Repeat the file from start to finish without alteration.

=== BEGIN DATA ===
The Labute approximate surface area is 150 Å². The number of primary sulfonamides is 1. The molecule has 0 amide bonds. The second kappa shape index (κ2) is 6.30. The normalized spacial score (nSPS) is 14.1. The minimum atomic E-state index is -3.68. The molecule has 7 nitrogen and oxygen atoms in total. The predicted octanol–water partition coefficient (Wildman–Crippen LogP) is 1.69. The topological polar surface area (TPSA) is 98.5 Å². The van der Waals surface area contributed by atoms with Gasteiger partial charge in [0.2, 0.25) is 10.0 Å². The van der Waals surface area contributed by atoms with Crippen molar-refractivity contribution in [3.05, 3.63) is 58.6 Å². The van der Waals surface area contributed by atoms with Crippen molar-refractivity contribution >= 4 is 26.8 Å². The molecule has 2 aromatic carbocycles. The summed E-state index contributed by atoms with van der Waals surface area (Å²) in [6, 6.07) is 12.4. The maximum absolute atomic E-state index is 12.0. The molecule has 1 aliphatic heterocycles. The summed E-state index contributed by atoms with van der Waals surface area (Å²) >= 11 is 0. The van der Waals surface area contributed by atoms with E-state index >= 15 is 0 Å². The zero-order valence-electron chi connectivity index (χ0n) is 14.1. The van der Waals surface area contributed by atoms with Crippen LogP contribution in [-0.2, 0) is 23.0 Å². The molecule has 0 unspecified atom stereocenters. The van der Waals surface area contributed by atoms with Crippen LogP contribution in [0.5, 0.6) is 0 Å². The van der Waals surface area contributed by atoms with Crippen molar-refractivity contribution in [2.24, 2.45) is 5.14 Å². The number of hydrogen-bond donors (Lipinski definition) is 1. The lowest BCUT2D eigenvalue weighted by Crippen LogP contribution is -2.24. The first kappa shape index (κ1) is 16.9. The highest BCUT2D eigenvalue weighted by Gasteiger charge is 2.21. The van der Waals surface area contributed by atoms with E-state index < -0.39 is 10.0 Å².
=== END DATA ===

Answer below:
The Labute approximate surface area is 150 Å². The number of primary sulfonamides is 1. The molecule has 0 amide bonds. The second kappa shape index (κ2) is 6.30. The normalized spacial score (nSPS) is 14.1. The minimum atomic E-state index is -3.68. The molecule has 7 nitrogen and oxygen atoms in total. The predicted octanol–water partition coefficient (Wildman–Crippen LogP) is 1.69. The topological polar surface area (TPSA) is 98.5 Å². The van der Waals surface area contributed by atoms with Gasteiger partial charge in [0.2, 0.25) is 10.0 Å². The van der Waals surface area contributed by atoms with Crippen molar-refractivity contribution in [3.05, 3.63) is 58.6 Å². The van der Waals surface area contributed by atoms with Crippen molar-refractivity contribution >= 4 is 26.8 Å². The molecule has 2 aromatic carbocycles. The summed E-state index contributed by atoms with van der Waals surface area (Å²) in [6, 6.07) is 12.4. The maximum absolute atomic E-state index is 12.0. The molecule has 1 aliphatic heterocycles. The summed E-state index contributed by atoms with van der Waals surface area (Å²) >= 11 is 0. The van der Waals surface area contributed by atoms with E-state index >= 15 is 0 Å². The zero-order valence-electron chi connectivity index (χ0n) is 14.1. The van der Waals surface area contributed by atoms with Crippen LogP contribution in [-0.2, 0) is 23.0 Å². The molecule has 0 unspecified atom stereocenters. The van der Waals surface area contributed by atoms with Crippen LogP contribution in [0.5, 0.6) is 0 Å². The van der Waals surface area contributed by atoms with Crippen molar-refractivity contribution in [2.24, 2.45) is 5.14 Å². The number of hydrogen-bond donors (Lipinski definition) is 1. The lowest BCUT2D eigenvalue weighted by Crippen LogP contribution is -2.24. The first kappa shape index (κ1) is 16.9. The highest BCUT2D eigenvalue weighted by Gasteiger charge is 2.21. The van der Waals surface area contributed by atoms with E-state index < -0.39 is 10.0 Å².